Finding your fit
When I was in grade one my teacher’s name was Miss Fit, no that’s not a joke. In fact it took me some years to realise the irony despite my dad always interjecting with the words ‘is she?’ whenever I mentioned her name. To be honest I thought Miss Fit was anything but a joke. She was beautiful and everything I wanted to be when I grew up.
Her meticulously coiffured hair that gave her an extra 18 inches in height, made complete and concrete (able to survive unblemished from a force twelve hurricane) by many cans of lacquered hair spray that I know now responsible for the initial hole in the ozone layer, was something that I eagerly aspired to have and was the sole reason I grew my hair long.
Her flawless pan stick makeup, pale pink lipstick and extra-long eye lashes that somehow managed to curl upwards defying the copious amounts of mascara placed upon them (can eyelashes develop muscles?), Miss Fit was the first authoritarian figure in my life; I saw her as unquestionably wise and could never imagine her as anything other than a teacher.
So much so that I thought at the end of the day she had no other life and never did the things us normal folk did, simply retreating into a cocoon of existence only to emerge the next day to teach her grade one charges again.
At the time I also held similar views on all other authoritarian figures, be they policemen, firemen, doctors, dentists and politicians. These were a special breed of super humans who had no other life apart from their god given role of serving the community with an unquestionable ethics and infallible judgement.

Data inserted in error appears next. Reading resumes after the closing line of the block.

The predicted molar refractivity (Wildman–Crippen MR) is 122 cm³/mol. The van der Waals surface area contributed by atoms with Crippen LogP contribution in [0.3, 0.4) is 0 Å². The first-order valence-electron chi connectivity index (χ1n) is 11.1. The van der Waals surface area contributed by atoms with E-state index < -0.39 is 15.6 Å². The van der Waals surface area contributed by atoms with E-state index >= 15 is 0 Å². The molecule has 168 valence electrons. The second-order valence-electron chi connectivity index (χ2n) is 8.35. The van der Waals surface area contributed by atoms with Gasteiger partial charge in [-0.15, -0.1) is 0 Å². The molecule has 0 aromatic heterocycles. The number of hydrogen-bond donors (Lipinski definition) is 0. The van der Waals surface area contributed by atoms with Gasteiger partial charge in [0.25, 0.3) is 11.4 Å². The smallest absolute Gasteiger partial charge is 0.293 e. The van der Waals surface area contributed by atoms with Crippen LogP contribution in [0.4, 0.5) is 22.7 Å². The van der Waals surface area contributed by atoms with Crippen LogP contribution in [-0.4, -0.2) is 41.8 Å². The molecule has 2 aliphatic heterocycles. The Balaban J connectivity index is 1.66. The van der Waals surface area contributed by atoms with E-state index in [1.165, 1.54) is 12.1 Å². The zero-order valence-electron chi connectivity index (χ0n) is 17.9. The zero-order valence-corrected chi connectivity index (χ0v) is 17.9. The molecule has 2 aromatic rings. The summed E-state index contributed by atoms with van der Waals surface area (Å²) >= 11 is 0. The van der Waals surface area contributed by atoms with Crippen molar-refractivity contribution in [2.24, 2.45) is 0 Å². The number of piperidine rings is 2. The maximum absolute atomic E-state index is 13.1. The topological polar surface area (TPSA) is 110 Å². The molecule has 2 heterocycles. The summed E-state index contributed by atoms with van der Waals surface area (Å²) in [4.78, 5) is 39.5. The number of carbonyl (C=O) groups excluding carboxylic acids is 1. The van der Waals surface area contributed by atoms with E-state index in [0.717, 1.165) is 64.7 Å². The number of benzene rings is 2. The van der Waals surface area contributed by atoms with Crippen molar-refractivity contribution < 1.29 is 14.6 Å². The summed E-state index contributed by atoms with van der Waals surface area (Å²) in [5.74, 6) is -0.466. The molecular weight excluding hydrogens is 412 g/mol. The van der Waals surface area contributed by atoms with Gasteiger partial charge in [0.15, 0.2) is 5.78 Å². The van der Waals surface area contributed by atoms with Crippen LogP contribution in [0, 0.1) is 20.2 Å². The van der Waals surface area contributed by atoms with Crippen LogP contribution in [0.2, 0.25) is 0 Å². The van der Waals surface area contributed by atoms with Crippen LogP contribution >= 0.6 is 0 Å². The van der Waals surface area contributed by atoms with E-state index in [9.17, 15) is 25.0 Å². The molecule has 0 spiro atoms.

But as the years rolled on my fantasy world began to crumble, I cannot exactly remember what the catalyst was, however I grew to realise that these people were not in fact the superior beings I once took great comfort in believing they were. I learned they had hobbies, they went out, they even worn ‘normal’ clothes and most heart breaking for me to accept, they even made mistakes.
I read in the newspapers of police who took bribes, of priests whose morality was lacking, of doctors who misdiagnosed, of teachers who made mistakes and of politicians whose antics in parliament were anything but respectful and often got it wrong.
I guess this comprehension sits up there as one of the great defining moments when a child slips quietly into adulthood; you suddenly like going to bed early, showers are something you welcome and you realise super humans bleed just like everyone else.
Oh how I yearn to go back to the rarefied world of my childhood, where everything made sense and trust was something you happily placed with those authoritarian figures.
But backwards we cannot go and super humans we cannot be and but what each and every one us can do is to find just where we fit and to be accountable for our lives; to live them rich, full and as honestly as we can and make our life be a signature of courage and kindness (and hopefully without a hair do reminiscent of a beehive).